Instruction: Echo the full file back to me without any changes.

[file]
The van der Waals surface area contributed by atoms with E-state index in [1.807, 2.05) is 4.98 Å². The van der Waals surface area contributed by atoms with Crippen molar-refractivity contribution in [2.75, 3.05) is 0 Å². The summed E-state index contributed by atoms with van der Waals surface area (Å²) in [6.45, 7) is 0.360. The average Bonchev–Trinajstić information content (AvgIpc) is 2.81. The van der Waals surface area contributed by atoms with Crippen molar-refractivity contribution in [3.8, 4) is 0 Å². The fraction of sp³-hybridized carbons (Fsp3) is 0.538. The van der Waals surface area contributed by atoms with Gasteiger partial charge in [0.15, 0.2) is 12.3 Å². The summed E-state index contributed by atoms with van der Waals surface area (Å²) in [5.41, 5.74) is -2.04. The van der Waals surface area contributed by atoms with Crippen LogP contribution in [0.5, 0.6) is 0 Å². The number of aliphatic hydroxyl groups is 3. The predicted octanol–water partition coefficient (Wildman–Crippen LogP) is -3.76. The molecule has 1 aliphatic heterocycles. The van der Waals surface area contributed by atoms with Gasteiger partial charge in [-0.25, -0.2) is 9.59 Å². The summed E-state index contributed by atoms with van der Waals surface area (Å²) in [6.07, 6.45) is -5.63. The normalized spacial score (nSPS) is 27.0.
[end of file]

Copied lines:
The van der Waals surface area contributed by atoms with E-state index in [1.807, 2.05) is 4.98 Å². The van der Waals surface area contributed by atoms with Crippen molar-refractivity contribution in [2.75, 3.05) is 0 Å². The summed E-state index contributed by atoms with van der Waals surface area (Å²) in [6.45, 7) is 0.360. The average Bonchev–Trinajstić information content (AvgIpc) is 2.81. The van der Waals surface area contributed by atoms with Crippen molar-refractivity contribution in [3.8, 4) is 0 Å². The fraction of sp³-hybridized carbons (Fsp3) is 0.538. The van der Waals surface area contributed by atoms with Gasteiger partial charge in [0.15, 0.2) is 12.3 Å². The summed E-state index contributed by atoms with van der Waals surface area (Å²) in [5.41, 5.74) is -2.04. The van der Waals surface area contributed by atoms with Crippen LogP contribution in [0.5, 0.6) is 0 Å². The number of aliphatic hydroxyl groups is 3. The predicted octanol–water partition coefficient (Wildman–Crippen LogP) is -3.76. The molecule has 1 aliphatic heterocycles. The van der Waals surface area contributed by atoms with Gasteiger partial charge in [-0.25, -0.2) is 9.59 Å². The summed E-state index contributed by atoms with van der Waals surface area (Å²) in [6.07, 6.45) is -5.63. The normalized spacial score (nSPS) is 27.0.